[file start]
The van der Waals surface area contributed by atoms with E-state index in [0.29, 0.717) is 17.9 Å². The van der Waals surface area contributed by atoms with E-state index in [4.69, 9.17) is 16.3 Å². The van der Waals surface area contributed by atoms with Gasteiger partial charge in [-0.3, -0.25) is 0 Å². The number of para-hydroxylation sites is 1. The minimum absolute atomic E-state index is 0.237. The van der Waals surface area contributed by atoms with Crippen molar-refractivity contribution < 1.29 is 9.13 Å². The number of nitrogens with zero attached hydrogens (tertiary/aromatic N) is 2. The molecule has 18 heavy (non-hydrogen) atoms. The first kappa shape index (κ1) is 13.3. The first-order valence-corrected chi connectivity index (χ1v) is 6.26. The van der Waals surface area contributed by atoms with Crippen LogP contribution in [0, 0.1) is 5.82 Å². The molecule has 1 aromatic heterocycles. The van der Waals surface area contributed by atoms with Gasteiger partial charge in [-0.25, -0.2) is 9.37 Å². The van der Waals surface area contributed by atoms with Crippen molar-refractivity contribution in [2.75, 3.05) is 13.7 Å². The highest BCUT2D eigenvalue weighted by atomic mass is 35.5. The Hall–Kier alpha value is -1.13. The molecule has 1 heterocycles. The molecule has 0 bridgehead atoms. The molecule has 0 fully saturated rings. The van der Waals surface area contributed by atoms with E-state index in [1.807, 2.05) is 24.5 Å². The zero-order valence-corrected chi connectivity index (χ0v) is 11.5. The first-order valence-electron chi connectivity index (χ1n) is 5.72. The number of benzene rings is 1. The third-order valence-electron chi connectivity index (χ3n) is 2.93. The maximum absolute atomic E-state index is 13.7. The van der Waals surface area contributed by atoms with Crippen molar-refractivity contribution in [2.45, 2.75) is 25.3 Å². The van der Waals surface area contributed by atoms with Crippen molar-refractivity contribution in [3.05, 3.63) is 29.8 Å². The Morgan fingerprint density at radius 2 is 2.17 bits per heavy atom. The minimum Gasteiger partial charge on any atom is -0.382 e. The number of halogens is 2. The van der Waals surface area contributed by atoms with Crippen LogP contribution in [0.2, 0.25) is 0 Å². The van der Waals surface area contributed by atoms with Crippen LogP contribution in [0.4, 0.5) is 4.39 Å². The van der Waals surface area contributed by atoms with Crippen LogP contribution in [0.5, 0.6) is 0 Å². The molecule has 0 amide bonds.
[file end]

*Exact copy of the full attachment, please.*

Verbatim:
The van der Waals surface area contributed by atoms with E-state index in [0.29, 0.717) is 17.9 Å². The van der Waals surface area contributed by atoms with E-state index in [4.69, 9.17) is 16.3 Å². The van der Waals surface area contributed by atoms with Gasteiger partial charge in [-0.3, -0.25) is 0 Å². The number of para-hydroxylation sites is 1. The minimum absolute atomic E-state index is 0.237. The van der Waals surface area contributed by atoms with Crippen molar-refractivity contribution < 1.29 is 9.13 Å². The number of nitrogens with zero attached hydrogens (tertiary/aromatic N) is 2. The molecule has 18 heavy (non-hydrogen) atoms. The first kappa shape index (κ1) is 13.3. The first-order valence-corrected chi connectivity index (χ1v) is 6.26. The van der Waals surface area contributed by atoms with Crippen LogP contribution in [0, 0.1) is 5.82 Å². The molecule has 1 aromatic heterocycles. The van der Waals surface area contributed by atoms with Gasteiger partial charge in [-0.25, -0.2) is 9.37 Å². The van der Waals surface area contributed by atoms with Crippen molar-refractivity contribution in [2.75, 3.05) is 13.7 Å². The highest BCUT2D eigenvalue weighted by atomic mass is 35.5. The Hall–Kier alpha value is -1.13. The molecule has 1 heterocycles. The molecule has 0 bridgehead atoms. The molecule has 0 fully saturated rings. The van der Waals surface area contributed by atoms with E-state index in [1.807, 2.05) is 24.5 Å². The zero-order valence-corrected chi connectivity index (χ0v) is 11.5. The first-order valence-electron chi connectivity index (χ1n) is 5.72. The number of benzene rings is 1. The third-order valence-electron chi connectivity index (χ3n) is 2.93. The maximum absolute atomic E-state index is 13.7. The van der Waals surface area contributed by atoms with Crippen molar-refractivity contribution in [2.45, 2.75) is 25.3 Å². The van der Waals surface area contributed by atoms with Crippen molar-refractivity contribution in [3.05, 3.63) is 29.8 Å². The Morgan fingerprint density at radius 2 is 2.17 bits per heavy atom. The minimum Gasteiger partial charge on any atom is -0.382 e. The number of halogens is 2. The van der Waals surface area contributed by atoms with Crippen LogP contribution in [0.2, 0.25) is 0 Å². The van der Waals surface area contributed by atoms with Crippen LogP contribution in [0.4, 0.5) is 4.39 Å². The van der Waals surface area contributed by atoms with Crippen LogP contribution in [0.5, 0.6) is 0 Å². The molecule has 0 amide bonds.